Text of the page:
Reinhold Ludwig. Modern Jewellery Design.
Stuttgart: Arnoldsche, 2009.
Whether you would enjoy this weighty book (399 pages) or prefer to give it a pass depends on how you view yourself as a collector and how interested you are in the broad field of contemporary European (particularly German) jewelry.
Reinhold Ludwig, the former general editor of Schmuck Magazin, does not pretend to have an international focus, nor is he an expert on 'art jewelry.' However, he offers detailed and thoughtful information on later twentieth-century European jewelry, concentrating on top of the line manufacturers, studios and leading designers who have succeeded in making work that is both artistic and commercially successful.
The book begins with a short history of jewelry from the Arts and Crafts movement to World War II, followed by the post-war goldsmithing renaissance, including pioneers like Max Fröhlich, Sigurd Persson, Friedrich Becker, Klaus Ullrich, Hermann Jünger and that great duo Emmy van Leersum and Gijs Bakker. The central section – on glossy paper with bigger than life-size photographs, mostly one to a page – displays the work of over 80 contemporary jewelers, many, if not most, of whom will be unfamiliar to American collectors. Needless to say, the work is superbly crafted, with the sheen of excellence acquired through long apprenticeships with European schools and older, established designers.
The author has arranged this impressive collection in chapters with titles such as 'Clear Form and Minimalism,' 'Colored Precious Stones in a New Light,' 'Jewelry as Sculpture,' 'Variable Jewelry Systems,' 'Traditional Values with Modern Influences' and 'New Signs and Symbols.' Probably the most visually daring is a small chapter on the concepts of young jewelry designers. Each of the supersized photographs has a short caption where Ludwig attempts (with variable success) to highlight the special features of the design.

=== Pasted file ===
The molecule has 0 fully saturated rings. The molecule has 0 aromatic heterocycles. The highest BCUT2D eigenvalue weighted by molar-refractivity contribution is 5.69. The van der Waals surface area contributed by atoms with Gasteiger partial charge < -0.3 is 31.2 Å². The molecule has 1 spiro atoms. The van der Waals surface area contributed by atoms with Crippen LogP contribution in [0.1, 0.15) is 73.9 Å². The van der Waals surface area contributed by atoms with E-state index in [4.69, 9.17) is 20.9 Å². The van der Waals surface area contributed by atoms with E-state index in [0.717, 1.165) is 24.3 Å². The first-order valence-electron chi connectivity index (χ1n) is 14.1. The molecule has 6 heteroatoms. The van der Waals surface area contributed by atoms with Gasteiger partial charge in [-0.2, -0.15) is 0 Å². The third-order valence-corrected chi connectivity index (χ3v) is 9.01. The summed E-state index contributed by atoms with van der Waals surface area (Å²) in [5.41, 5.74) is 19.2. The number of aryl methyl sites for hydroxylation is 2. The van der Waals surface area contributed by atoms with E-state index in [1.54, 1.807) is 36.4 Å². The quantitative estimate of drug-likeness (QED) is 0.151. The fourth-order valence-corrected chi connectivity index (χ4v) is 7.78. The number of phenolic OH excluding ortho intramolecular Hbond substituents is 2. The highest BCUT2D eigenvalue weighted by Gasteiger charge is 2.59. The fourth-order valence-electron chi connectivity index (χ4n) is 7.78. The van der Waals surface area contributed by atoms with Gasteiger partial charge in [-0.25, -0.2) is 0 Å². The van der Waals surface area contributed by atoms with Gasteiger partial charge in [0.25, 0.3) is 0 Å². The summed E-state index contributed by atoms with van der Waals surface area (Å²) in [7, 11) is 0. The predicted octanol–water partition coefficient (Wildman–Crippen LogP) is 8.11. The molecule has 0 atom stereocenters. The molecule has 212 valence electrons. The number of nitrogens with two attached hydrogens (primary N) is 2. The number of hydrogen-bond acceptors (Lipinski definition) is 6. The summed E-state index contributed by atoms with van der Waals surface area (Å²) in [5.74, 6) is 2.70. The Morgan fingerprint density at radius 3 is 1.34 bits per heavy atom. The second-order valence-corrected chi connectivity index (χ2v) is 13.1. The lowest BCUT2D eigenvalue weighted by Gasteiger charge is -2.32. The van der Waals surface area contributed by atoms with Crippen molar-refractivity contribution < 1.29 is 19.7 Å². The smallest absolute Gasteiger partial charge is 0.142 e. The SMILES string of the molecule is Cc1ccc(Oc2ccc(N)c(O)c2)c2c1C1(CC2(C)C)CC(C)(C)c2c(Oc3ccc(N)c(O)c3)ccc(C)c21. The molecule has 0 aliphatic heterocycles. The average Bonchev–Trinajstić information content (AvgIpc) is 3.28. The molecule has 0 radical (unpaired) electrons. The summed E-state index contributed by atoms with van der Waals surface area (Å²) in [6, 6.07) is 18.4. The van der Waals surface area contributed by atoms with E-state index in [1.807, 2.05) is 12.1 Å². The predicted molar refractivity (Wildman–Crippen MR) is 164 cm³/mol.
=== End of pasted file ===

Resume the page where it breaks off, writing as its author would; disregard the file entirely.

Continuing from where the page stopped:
The most interesting section of the book gives detailed profiles of 63 jewelry designers and modern manufactories, amply documenting why Germany is still such a powerhouse in the field. It also shows the interconnectness of the jewelry world and the blurring of frequently made distinctions between 'art jewelry,' 'one-offs' or 'production jewelry.' Well-designed work in weird materials can be artistic and precious; innovative gem-cutting or unusual designs with traditional pearls or gemstones can still be 'art.' And the sometimes intensive training received by these artists shows the web of apprenticeships from leading professors, distinguished artists and commercial studios which helps develop skill, inspiration and, ultimately, success.